Beyond the Bio: Khalid Nainar

November 26, 2014 | Hamilton, Ontario
Contributed by Khalid Nainar, Professor and Chair Accounting and Financial Management Services Area

nainar_khalid-01In a few sentences, please summarize your academic/business career leading up to you joining DeGroote.

Before joining DeGroote in 1988, I grew up New Delhi, the capital city of India. I did my undergraduate studies (St. Stephen’s College) as well as my Masters (Delhi School of Economics) at the University of Delhi. From there I went to the U.S. to do a Ph.D. in economics at the University of Florida. During that time my interests broadened and I ended up completing a joint degree in economics and accounting. It was during my job search that I came up to Canada from Florida. I had received campus visits for two positions—one at the University of Waterloo and the other at McMaster University. I travelled up to Canada and having just arrived, I checked in at the Waterloo Inn to house me through the interview process. One hilarious reflection I have is when I looked outside of the hotel window and I saw a cow. I thought to myself, “This isn’t a very developed city”. Now, Waterloo is well developed, but back then it was all farms, and growing up in an urban area in New Delhi, I couldn’t visualize myself living in the farms of Waterloo. I therefore chose McMaster and I’ve been here ever since — in fact, I still even have some of those old floppy disks that I used from back then.

Why academia? What led you to teach?

Although I’m an academic now, I consider myself to be an “accidental” academic. I initially imagined that after my studies I would end up somewhere in the World Bank or the United Nations. However my supervisors influenced me to go the classic route. At the time, most PhDs were employed by colleges and universities. And that’s why I consider myself to be an accidental academic—I didn’t just wake up one morning and decided to become a professor. Instead, like most things in life, things happen—a multitude of factors that were largely out of my control led me to where I am now.

What is the first thing your students learn about you that isn’t in your academic bio?

The first thing that they would come to know is the understanding of contemporary industry developments. There’s a false dichotomy between industry and academics, particularly for a professional school, such as a B-school. I like to bring in knowledge from the industry into the classes I teach. In fact, all of the material that I teach in my courses relate to the industry in some way. I believe that all knowledge is contextual; therefore, I try to help my students understand that both the industry and academia are related to each other and without knowing the context of a particular knowledge, that knowledge is useless.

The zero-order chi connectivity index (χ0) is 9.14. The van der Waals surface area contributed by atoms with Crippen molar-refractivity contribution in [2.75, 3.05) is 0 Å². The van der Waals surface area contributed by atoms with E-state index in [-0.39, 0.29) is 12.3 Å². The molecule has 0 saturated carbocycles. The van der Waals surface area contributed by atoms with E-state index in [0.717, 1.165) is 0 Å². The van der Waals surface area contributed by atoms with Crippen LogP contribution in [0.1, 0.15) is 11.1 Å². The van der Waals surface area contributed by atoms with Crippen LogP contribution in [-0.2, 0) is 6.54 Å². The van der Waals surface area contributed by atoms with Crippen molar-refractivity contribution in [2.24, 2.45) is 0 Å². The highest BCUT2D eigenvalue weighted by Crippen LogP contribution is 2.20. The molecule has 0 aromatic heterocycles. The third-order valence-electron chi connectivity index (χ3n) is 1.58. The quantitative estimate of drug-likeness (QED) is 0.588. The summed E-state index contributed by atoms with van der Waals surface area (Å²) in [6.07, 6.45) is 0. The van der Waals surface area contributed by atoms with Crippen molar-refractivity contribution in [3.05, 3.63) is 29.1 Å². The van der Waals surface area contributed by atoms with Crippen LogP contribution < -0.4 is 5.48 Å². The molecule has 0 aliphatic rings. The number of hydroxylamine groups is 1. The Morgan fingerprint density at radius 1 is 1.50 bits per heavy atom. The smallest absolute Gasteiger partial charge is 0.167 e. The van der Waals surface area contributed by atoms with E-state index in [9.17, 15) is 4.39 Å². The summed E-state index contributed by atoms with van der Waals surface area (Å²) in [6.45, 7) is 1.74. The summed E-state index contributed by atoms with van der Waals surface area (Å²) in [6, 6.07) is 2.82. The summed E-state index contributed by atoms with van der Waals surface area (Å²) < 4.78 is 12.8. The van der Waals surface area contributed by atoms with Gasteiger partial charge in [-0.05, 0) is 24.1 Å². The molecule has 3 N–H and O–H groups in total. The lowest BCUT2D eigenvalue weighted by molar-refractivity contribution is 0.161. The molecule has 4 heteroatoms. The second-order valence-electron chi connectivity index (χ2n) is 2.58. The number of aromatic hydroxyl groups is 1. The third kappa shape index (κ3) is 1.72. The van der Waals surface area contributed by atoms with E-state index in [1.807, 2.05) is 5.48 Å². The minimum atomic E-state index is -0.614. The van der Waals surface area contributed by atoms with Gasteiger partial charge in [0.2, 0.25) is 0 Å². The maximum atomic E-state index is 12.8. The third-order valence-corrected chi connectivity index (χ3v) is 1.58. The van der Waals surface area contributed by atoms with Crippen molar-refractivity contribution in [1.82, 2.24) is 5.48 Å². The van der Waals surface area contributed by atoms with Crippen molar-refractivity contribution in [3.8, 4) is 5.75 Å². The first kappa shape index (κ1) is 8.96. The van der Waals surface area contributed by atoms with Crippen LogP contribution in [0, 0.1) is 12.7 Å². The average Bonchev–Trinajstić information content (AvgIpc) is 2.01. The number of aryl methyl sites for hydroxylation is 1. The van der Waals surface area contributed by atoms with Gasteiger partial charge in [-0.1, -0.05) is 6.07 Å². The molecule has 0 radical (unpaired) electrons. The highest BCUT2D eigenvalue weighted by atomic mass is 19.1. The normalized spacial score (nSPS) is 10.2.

What excites you about your current research interests?

Since the financial crisis, many of my research questions regarding accounting have been in the area of ethics and compliance, specifically: what fosters trust? What makes somebody unethical? And how does this impact the economy and regulatory mechanisms?

Going back to my economics side, I employ econometric methods to study empirical questions. One question I ask is, “what should a regulator do?” For example, if managerial misconduct happens, how should the SEC address this problem? What is the best way for the SEC to behave? Instead of looking at what leads to the problem, I flip this ethical question. Most of the times in the extant literature people ask, what leads to the problem instead of looking at what the regulator does about this problem.

Another research interest of mine is Islamic finance. I remember one time when I took a trip to Dubai, I saw a newspaper headline about Islamic bonds (Sukuks) that lost somewhere around 85% of their value. I was fascinated by this because I wondered how a bond could lose so much of its value because of something somebody said. This incident led me to think about the field of Islamic finance, specifically to try and see the properties of several of types of Islamic financial instruments. Some of the topics that I look at in this research area are how venture capital industry fits into Islamic finance. I’m very excited about this because it’s not only intellectually stimulating, but also socially and politically important. One topic that I am looking at right now is how we can mobilize the Middle East’s liquid capital (and sovereign wealth funds) into Canada, as Canada is a very resource intensive country.

Dr. Nainar is a professor and the current Chair Accounting and Financial Management Services Area. He specializes in insider trading and ethical attitudes in experimental asset markets, energy issues particularly oil markets, rationality of financial analysts’ forecasts and accounting measures of price and volume volatility.

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